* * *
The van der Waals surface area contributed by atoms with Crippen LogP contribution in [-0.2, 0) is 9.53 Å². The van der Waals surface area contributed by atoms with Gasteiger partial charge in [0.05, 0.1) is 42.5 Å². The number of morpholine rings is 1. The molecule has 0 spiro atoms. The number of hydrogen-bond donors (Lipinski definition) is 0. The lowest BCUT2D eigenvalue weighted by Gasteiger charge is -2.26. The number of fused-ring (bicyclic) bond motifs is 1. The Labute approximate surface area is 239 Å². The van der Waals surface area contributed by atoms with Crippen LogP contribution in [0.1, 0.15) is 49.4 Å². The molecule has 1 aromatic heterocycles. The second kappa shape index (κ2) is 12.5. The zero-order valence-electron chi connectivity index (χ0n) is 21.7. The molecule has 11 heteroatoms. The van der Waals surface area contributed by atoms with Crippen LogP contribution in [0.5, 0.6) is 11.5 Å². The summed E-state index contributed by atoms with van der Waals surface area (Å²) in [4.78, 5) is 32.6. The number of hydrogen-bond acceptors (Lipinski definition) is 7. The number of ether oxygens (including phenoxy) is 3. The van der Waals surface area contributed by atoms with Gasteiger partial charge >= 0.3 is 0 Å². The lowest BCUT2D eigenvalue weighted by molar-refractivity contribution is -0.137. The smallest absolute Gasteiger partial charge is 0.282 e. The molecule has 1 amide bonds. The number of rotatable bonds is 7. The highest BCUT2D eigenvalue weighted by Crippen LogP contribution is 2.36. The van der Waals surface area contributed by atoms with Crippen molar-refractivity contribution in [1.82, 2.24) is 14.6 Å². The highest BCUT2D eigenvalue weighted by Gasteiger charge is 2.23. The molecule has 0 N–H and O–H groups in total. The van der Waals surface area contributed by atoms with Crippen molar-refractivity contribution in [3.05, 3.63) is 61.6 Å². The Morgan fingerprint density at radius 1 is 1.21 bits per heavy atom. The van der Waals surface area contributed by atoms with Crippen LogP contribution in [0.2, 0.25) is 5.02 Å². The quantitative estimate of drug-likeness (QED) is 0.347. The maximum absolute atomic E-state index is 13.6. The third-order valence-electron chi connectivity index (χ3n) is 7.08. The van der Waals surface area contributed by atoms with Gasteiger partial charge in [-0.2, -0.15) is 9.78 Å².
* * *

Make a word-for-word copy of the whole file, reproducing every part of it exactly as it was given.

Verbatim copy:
The van der Waals surface area contributed by atoms with Crippen LogP contribution in [-0.2, 0) is 9.53 Å². The van der Waals surface area contributed by atoms with Gasteiger partial charge in [0.05, 0.1) is 42.5 Å². The number of morpholine rings is 1. The molecule has 0 spiro atoms. The number of hydrogen-bond donors (Lipinski definition) is 0. The lowest BCUT2D eigenvalue weighted by Gasteiger charge is -2.26. The number of fused-ring (bicyclic) bond motifs is 1. The Labute approximate surface area is 239 Å². The van der Waals surface area contributed by atoms with Crippen LogP contribution in [0.1, 0.15) is 49.4 Å². The molecule has 1 aromatic heterocycles. The second kappa shape index (κ2) is 12.5. The zero-order valence-electron chi connectivity index (χ0n) is 21.7. The molecule has 11 heteroatoms. The van der Waals surface area contributed by atoms with Crippen LogP contribution in [0.5, 0.6) is 11.5 Å². The summed E-state index contributed by atoms with van der Waals surface area (Å²) in [4.78, 5) is 32.6. The number of hydrogen-bond acceptors (Lipinski definition) is 7. The number of ether oxygens (including phenoxy) is 3. The van der Waals surface area contributed by atoms with Gasteiger partial charge >= 0.3 is 0 Å². The lowest BCUT2D eigenvalue weighted by molar-refractivity contribution is -0.137. The smallest absolute Gasteiger partial charge is 0.282 e. The molecule has 1 amide bonds. The number of rotatable bonds is 7. The highest BCUT2D eigenvalue weighted by Crippen LogP contribution is 2.36. The van der Waals surface area contributed by atoms with Crippen molar-refractivity contribution in [1.82, 2.24) is 14.6 Å². The highest BCUT2D eigenvalue weighted by Gasteiger charge is 2.23. The molecule has 0 N–H and O–H groups in total. The van der Waals surface area contributed by atoms with Crippen molar-refractivity contribution in [3.05, 3.63) is 61.6 Å². The Morgan fingerprint density at radius 1 is 1.21 bits per heavy atom. The van der Waals surface area contributed by atoms with Crippen LogP contribution in [0.2, 0.25) is 5.02 Å². The quantitative estimate of drug-likeness (QED) is 0.347. The maximum absolute atomic E-state index is 13.6. The third-order valence-electron chi connectivity index (χ3n) is 7.08. The van der Waals surface area contributed by atoms with Gasteiger partial charge in [-0.2, -0.15) is 9.78 Å².